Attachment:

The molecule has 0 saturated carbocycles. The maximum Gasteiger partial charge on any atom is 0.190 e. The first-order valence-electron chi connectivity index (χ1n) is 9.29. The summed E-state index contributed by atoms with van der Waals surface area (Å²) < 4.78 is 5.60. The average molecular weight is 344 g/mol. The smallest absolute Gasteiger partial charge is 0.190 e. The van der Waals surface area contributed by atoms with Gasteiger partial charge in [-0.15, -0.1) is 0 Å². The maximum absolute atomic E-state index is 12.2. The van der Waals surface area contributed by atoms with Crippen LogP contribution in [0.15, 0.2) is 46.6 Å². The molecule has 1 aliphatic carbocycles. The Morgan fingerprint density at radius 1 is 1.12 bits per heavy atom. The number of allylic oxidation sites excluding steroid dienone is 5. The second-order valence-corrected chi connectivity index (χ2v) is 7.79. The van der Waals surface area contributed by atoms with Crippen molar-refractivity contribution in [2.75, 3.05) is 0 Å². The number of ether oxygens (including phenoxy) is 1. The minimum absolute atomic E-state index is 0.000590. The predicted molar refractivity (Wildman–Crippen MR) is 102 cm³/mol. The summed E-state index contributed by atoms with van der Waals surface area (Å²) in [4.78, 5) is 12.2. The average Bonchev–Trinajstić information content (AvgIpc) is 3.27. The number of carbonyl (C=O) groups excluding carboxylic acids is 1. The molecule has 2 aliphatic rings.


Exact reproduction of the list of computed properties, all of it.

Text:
The molecule has 0 saturated carbocycles. The maximum Gasteiger partial charge on any atom is 0.190 e. The first-order valence-electron chi connectivity index (χ1n) is 9.29. The summed E-state index contributed by atoms with van der Waals surface area (Å²) < 4.78 is 5.60. The average molecular weight is 344 g/mol. The smallest absolute Gasteiger partial charge is 0.190 e. The van der Waals surface area contributed by atoms with Gasteiger partial charge in [-0.15, -0.1) is 0 Å². The maximum absolute atomic E-state index is 12.2. The van der Waals surface area contributed by atoms with Crippen LogP contribution in [0.15, 0.2) is 46.6 Å². The molecule has 1 aliphatic carbocycles. The Morgan fingerprint density at radius 1 is 1.12 bits per heavy atom. The number of allylic oxidation sites excluding steroid dienone is 5. The second-order valence-corrected chi connectivity index (χ2v) is 7.79. The van der Waals surface area contributed by atoms with Crippen molar-refractivity contribution in [2.75, 3.05) is 0 Å². The number of ether oxygens (including phenoxy) is 1. The minimum absolute atomic E-state index is 0.000590. The predicted molar refractivity (Wildman–Crippen MR) is 102 cm³/mol. The summed E-state index contributed by atoms with van der Waals surface area (Å²) in [4.78, 5) is 12.2. The average Bonchev–Trinajstić information content (AvgIpc) is 3.27. The number of carbonyl (C=O) groups excluding carboxylic acids is 1. The molecule has 2 aliphatic rings.